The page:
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The shrinking human protein coding complement: are there fewer than 20,000 genes?

By Iakes Ezkurdia, David Juan, Jose Manuel Rodriguez, Adam Frankish, Mark Diekhans, Jennifer Harrow, Jesus Vazquez, Alfonso Valencia, Michael L. Tress

Posted 17 Jan 2014
bioRxiv DOI: 10.1101/001909 (published DOI: 10.1093/hmg/ddu309)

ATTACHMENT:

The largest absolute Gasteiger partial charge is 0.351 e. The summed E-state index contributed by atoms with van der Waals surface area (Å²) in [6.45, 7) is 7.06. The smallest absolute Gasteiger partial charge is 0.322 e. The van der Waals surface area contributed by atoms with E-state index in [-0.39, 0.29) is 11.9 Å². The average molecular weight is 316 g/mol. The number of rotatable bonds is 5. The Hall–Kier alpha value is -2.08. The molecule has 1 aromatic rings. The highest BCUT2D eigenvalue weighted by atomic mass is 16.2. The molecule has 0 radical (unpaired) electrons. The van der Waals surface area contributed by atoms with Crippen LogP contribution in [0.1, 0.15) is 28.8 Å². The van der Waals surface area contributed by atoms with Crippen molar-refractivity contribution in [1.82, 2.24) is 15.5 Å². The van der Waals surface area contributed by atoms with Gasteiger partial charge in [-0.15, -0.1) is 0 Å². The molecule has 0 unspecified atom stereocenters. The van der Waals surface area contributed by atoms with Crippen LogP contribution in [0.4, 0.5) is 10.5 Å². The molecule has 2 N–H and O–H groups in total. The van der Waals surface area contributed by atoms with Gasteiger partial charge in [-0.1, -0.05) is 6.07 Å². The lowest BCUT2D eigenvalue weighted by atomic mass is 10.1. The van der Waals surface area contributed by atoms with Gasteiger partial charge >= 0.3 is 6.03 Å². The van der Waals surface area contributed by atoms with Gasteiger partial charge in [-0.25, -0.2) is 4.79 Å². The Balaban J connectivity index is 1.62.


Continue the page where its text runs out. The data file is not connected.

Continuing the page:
Determining the full complement of protein-coding genes is a key goal of genome annotation. The most powerful approach for confirming protein coding potential is the detection of cellular protein expression through peptide mass spectrometry experiments. Here we map the peptides detected in 7 large-scale proteomics studies to almost 60% of the protein coding genes in the GENCODE annotation the human genome. We find that conservation across vertebrate species and the age of the gene family are key indicators of whether a peptide will be detected in proteomics experiments. We find peptides for most highly conserved genes and for practically all genes that evolved before bilateria. At the same time there is almost no evidence of protein expression for genes that have appeared since primates, or for genes that do not have any protein-like features or cross-species conservation. We identify 19 non-protein-like features such as weak conservation, no protein features or ambiguous annotations in major databases that are indicators of low peptide detection rates. We use these features to describe a set of 2,001 genes that are potentially non-coding, and show that many of these genes behave more like non-coding genes than protein-coding genes. We detect peptides for just 3% of these genes. We suggest that many of these 2,001 genes do not code for proteins under normal circumstances and that they should not be included in the human protein coding gene catalogue. These potential non-coding genes will be revised as part of the ongoing human genome annotation effort.

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